Did the iPhone account for 25pc of Irish economic expansion in 2017?

17 Apr 2018515 Views

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Tim Cook holds his iPhone during a visit to Ireland in 2016. Image: Laura Hutton/Shutterstock

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Ireland, Korea and Taiwan are the main beneficiaries of the smartphone boom, according to the IMF.

Ireland benefited to the tune of a quarter of its economic expansion in 2017 from the iPhone, the International Monetary Fund (IMF) has claimed in a report.

As outlined in the latest IMF World Economic Outlook, Ireland reaped such benefits as it is here where the intellectual property of Apple is based.

‘In Ireland, where the intellectual property of Apple Inc resides, staff estimate the contribution in value-added terms of iPhone exports to account for one-fourth of the country’s economic expansion in 2017’
– IMF

Apple employs around 6,000 people in Cork where it has had a base since 1980.

“Ireland, Korea and Taiwan Province of China are estimated to be the main beneficiaries of the new tech cycle in value-added terms,” the report said.

“In Ireland, where the intellectual property of Apple Inc resides, staff estimate the contribution in value-added terms of iPhone exports to account for one-fourth of the country’s economic expansion in 2017.

“At the same time, it is important to note that the income generated from smartphone sales does not fully contribute to the Irish economy. The acquisition of foreign-owned intellectual property assets leaves domestic employment mostly unchanged.

“In Korea, the production chain of smartphone-related components is estimated to have contributed about one-third of real GDP growth rate in 2017.

“In Taiwan Province of China, the contribution is estimated at about 40pc. In contrast, for China, the contribution is estimated to be much smaller, reflecting a larger and more diverse economy.”

The smartphone is the poster child of the new tech cycle

Globally, the IMF said that sales of smartphones reached close to 1.5bn units – one for every fifth person on Earth.

In effect, the smartphone is now the main computing platform for the world, overtaking PCs.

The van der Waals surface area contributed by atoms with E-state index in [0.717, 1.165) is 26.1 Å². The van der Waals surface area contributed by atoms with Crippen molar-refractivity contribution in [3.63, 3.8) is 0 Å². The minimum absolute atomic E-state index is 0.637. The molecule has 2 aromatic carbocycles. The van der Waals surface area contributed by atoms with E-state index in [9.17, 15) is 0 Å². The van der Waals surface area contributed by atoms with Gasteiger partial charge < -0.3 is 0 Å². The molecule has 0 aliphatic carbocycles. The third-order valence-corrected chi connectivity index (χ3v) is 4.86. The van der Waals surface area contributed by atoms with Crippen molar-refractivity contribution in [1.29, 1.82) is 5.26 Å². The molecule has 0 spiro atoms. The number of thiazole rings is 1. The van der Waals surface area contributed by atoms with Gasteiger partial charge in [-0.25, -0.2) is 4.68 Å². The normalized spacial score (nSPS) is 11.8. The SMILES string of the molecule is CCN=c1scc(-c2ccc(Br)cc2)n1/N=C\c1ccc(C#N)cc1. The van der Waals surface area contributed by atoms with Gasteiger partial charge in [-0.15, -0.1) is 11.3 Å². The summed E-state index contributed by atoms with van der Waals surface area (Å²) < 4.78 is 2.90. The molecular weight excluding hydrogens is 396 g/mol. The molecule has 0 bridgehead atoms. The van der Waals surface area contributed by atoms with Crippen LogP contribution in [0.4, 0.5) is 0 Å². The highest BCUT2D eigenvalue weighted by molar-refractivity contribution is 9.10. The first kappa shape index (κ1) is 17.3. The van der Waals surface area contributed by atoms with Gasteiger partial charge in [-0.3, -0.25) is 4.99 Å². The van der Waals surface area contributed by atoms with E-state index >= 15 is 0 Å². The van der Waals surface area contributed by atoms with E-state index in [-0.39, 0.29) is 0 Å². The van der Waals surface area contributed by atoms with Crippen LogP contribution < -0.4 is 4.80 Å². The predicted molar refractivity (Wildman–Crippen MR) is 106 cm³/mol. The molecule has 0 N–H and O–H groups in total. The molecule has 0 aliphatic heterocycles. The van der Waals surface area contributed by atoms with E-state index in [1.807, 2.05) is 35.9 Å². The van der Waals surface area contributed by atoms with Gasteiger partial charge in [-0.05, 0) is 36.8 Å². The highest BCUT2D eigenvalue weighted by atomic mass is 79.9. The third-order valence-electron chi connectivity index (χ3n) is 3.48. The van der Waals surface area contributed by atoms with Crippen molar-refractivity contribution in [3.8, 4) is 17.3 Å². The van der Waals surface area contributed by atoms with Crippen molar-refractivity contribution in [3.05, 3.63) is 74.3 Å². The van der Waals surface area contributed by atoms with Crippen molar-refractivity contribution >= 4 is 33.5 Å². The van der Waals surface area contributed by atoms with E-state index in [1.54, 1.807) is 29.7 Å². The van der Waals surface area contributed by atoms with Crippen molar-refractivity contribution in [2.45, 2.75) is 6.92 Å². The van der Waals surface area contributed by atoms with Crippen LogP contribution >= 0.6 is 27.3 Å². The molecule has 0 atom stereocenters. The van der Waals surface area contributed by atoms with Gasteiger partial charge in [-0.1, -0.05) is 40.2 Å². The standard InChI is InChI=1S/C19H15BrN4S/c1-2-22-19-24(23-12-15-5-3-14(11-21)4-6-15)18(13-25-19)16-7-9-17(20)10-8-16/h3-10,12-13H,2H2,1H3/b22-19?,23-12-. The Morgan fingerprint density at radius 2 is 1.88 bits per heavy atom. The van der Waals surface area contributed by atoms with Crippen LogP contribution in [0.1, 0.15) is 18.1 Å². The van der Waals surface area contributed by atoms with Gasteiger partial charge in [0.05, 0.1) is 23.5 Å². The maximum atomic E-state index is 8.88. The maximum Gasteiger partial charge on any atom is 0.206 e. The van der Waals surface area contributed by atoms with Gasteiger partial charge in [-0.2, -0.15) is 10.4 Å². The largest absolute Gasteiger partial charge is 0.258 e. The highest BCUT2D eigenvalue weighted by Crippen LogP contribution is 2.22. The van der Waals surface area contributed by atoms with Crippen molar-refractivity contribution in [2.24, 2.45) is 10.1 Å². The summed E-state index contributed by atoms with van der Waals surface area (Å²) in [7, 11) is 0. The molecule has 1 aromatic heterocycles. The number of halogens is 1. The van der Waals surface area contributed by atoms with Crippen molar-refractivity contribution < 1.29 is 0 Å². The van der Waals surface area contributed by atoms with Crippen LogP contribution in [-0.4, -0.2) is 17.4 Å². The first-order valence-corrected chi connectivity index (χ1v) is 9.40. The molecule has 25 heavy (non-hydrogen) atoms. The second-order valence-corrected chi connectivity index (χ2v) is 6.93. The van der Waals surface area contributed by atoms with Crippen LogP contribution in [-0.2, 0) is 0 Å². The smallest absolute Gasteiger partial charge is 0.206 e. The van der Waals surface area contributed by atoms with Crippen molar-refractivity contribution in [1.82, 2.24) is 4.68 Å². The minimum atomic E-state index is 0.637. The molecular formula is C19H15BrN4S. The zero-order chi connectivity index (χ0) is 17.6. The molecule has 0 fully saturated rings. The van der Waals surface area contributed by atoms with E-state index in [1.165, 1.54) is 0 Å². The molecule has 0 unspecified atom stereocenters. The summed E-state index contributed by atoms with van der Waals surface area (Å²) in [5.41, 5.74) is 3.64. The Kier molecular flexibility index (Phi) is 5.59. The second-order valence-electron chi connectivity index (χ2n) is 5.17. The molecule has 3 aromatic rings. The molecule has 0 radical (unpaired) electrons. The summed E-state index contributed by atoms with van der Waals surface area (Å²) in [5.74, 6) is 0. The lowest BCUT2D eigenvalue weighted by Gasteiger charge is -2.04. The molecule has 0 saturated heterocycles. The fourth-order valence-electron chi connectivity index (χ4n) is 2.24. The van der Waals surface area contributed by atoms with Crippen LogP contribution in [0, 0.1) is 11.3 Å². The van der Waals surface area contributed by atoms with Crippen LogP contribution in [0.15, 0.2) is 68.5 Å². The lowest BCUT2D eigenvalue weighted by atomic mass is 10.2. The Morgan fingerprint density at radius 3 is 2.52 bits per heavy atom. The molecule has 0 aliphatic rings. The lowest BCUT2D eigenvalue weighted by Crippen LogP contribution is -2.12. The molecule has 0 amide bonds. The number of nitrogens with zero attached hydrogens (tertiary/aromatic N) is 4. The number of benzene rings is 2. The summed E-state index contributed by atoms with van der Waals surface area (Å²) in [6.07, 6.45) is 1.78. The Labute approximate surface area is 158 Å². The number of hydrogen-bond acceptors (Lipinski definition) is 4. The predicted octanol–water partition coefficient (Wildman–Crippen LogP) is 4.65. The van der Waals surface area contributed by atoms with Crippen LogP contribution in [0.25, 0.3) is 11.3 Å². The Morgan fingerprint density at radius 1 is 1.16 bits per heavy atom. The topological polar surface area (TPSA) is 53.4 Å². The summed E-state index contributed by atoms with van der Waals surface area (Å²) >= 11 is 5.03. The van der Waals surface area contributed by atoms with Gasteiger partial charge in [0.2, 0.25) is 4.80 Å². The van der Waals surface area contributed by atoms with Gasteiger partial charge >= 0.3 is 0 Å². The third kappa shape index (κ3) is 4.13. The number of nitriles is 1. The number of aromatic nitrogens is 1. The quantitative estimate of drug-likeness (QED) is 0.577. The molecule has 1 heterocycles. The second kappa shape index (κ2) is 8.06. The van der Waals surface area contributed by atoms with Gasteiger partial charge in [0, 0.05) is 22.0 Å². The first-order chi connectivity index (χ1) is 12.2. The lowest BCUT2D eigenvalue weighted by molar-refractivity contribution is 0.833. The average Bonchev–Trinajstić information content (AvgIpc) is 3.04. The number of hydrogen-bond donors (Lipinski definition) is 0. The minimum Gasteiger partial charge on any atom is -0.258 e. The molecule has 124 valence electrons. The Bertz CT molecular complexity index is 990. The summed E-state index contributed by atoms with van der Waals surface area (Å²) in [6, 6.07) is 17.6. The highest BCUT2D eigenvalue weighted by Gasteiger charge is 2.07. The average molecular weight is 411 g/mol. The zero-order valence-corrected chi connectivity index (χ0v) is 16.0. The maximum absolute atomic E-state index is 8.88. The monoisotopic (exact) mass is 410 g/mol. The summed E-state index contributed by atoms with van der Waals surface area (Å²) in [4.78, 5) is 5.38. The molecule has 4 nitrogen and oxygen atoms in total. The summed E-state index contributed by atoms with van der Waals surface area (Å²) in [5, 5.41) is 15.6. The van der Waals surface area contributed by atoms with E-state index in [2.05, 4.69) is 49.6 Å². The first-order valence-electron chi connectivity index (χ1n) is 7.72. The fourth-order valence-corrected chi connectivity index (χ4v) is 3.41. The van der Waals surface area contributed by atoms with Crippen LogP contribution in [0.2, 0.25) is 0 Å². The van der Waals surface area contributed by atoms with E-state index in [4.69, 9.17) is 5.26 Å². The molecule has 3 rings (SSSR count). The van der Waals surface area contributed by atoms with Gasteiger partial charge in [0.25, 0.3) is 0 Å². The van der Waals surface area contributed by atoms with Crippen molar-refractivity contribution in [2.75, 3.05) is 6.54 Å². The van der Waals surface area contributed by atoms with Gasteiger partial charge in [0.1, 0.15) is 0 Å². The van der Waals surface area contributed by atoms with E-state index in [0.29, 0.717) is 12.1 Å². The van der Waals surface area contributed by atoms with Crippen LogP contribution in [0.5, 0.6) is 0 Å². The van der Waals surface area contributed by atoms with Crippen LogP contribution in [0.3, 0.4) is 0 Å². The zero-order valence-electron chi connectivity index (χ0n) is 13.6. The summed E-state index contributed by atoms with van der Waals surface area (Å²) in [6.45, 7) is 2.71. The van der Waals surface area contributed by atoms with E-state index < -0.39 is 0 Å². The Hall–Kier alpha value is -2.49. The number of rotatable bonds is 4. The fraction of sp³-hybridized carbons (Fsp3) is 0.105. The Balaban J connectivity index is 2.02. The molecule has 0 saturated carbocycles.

Mobile technology and services are estimated to have contributed $3.6trn, or 4.5pc of GDP, globally in 2017.

China exported $128bn worth of smartphones to the rest of the world last year, or 5.7pc of total exports.

According to the IMF, smartphones contributed about one-sixth of the estimated growth rate of global trade in 2017, driven by the value added per unit rather than the units sold, which actually declined for the first time on record.

The average sale price of an iPhone increased from $618 in 2016 to $798 in 2017, according to Apple’s financial results.

The IMF described Apple’s iPhone releases as the key determinant of the new tech cycle, with iPhone sales surging from 35.1m units in Q1 2012 to 78.3m in the fourth quarter of 2016.

The new tech cycle is divided into two components: the pre-release cycle, which involves the exports of components to China where most smartphones are produced; and the post-release cycle, with shipments of smartphones from China to the rest of the world.

“Overall, the new tech cycle has become an important new feature of the global economy,” the IMF said.

“Over the past six years, the enormous global demand for smartphones has changed the export and growth performance of several Asian countries through complex and evolving supply chains that involve several countries in the region.

“While the global market for smartphones may become saturated, demand for other electronics products continues to boost production of semiconductors, particularly in Korea. Therefore, the influence of the tech sector on Asia’s export patterns and growth is unlikely to fade soon.”

Tim Cook holds his iPhone during a visit to Ireland in 2016. Image: Laura Hutton/Shutterstock

Editor John Kennedy is an award-winning technology journalist.

editorial@siliconrepublic.com